Following my previous question on Identifying the functionality of the memory select in Apple II and now that I know that the memory select device is simply an interconnection block. Searching for more, I found the Apple II red book where the memory select is explained with the following figure:

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So I represent the interconnection scheme as I got it. For 16K/16K/16k:

enter image description here

For 16K/4K/4K:

enter image description here

Now the question is: why the last 4K block is (6000 - EFFF) and not (8000 - 8FFF)?

Is it related to RAM mirroring, bank-switched ROM or anything else?

  • It probably is a typo. However, it is worth noting that BASIC in the Apple 1 needed RAM in the $E000-$EFFF address range. – DrSheldon Feb 12 at 13:01
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    @DrSheldon it seems it is a typo but check this: retrocomputing.stackexchange.com/a/6020/18338 – Paul Ghobril Feb 12 at 13:07
  • To clarify my comment: It's plausible that while Woz was developing the Apple II, he used the BASIC from the Apple 1. That would require having RAM in the $E000-$EFFF address range. Once the II had its own BASIC, such a mapping would no longer be necessary. It would also explain why there were jumpers for address ranges that were apparently never used. – DrSheldon Feb 12 at 15:16
  • @DrSheldon thank you it is clear now. I misunderstood your first comment. – Paul Ghobril Feb 12 at 16:08

Actually my book has $8000-$8FFF for pin 7 (but it's a German translation).

And it's also $8000-$8FFF in the Apple II Reference manual on archive.org, p. 71.

And it's also $8000-$8FFF in the Apple II red book on archive.org, p. 133, though you can see that there is a hand-drawn correction in it.

So, a mistake that was later corrected? Can you give a link to the Apple II red book where you found it?


I'm not near my Red Book at the moment, but a quick look at the schematics seems to support (*1) your assumption of Block 7 being $8000-$8FFF.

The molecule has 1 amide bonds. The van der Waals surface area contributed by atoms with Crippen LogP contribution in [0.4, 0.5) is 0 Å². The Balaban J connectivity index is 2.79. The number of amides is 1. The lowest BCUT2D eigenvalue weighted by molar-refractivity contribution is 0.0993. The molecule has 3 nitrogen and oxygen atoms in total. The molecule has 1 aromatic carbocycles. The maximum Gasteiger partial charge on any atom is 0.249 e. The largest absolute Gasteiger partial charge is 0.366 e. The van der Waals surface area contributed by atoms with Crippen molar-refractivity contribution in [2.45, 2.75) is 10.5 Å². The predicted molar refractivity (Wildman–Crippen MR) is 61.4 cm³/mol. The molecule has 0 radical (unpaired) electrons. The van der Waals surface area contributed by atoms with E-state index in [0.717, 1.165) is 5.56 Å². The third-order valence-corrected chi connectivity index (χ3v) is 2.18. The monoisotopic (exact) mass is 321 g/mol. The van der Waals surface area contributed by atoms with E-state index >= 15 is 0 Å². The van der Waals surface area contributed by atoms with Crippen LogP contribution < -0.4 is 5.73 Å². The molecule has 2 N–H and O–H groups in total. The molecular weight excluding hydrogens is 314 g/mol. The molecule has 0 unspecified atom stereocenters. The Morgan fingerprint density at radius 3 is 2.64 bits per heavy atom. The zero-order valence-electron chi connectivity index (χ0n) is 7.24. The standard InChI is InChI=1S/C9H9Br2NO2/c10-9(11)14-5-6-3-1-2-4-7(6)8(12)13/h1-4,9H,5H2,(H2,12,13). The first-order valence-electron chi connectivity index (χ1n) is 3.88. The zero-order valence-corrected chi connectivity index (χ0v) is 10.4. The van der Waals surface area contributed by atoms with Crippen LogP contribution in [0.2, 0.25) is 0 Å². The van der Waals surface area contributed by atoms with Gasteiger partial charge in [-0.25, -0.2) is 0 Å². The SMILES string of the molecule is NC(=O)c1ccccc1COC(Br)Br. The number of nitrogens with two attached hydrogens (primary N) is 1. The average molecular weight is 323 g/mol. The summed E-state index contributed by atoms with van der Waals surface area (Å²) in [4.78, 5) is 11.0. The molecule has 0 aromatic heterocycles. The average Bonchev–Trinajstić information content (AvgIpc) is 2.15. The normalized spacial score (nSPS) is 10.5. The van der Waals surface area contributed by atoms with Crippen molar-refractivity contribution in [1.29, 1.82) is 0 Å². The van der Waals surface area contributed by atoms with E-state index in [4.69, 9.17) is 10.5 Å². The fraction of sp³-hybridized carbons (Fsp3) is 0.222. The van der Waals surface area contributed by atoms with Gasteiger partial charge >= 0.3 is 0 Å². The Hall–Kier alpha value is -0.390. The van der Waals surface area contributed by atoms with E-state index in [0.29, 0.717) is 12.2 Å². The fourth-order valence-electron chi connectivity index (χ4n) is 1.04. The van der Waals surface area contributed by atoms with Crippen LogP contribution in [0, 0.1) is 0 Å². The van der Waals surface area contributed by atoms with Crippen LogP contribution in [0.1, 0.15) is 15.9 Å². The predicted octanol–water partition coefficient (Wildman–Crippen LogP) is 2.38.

The fine details of how it's decoded are rather complex. You may want to take a look at how thee 139's on position E2/F2 are connected to the address lines (A12..15), and especially how E2 is enabled, as well as note that what is A6 on a 16 Ki RAM (4116) is /CS on a 4 Ki type (4096).

*1 - Haven't drawn up the full table, so no guarantee here.

  • What advantage would there be with having a decode for 0x8000-0x8FFF rather than selecting the top 4K bank for all addresses 0x8000-0xBFFF? Even if one wanted to use an expansion board to push beyond 36K, I would think a bank of 16K DRAM chips would be cheaper than an expansion board that used 4K DRAM chips. – supercat Feb 8 at 19:53
  • @supercat Keep in mind, the design for the Apple II was made at a time when 4 Ki Chips were available and 16 Ki only announced recently. Also, what you want can simply be done by using the 16/16/16 block for CAS. But that would be a hack, disabling ecpansion for that area on interface cards. – Raffzahn Feb 8 at 22:37
  • My question was why Apple bothered generating that chip select, when omitting it would have made the circuitry simpler (looking at the schematic, I think there are a couple of gates whose purpose is to tweak the inputs to a 74LS139 so it yields the proper output, though I don't quite understand how the circuit is supposed to work). Using a 74LS138 to yield eight consecutive outputs and just using the first six would seem like it would have been simpler. – supercat Feb 8 at 23:26
  • @supercat Keep in mind, it handles video access as well, the decoding comes almost for free. I not really sure that Woz can be accused of wasting gates, or would you think so? – Raffzahn Feb 8 at 23:28
  • Woz was brilliant, but that doesn't mean his design was perfect. If there was a need to have a decode for the exact region $8000-$9FFF, his circuit is probably a good way of getting that, but the circuit could have been simpler if pins 7-8 had simply been connected on the motherboard in the places that generate CAS for 4K DRAM chips, but pin 7 was connected to pins 1-6 where those are all tied together. – supercat Feb 8 at 23:39

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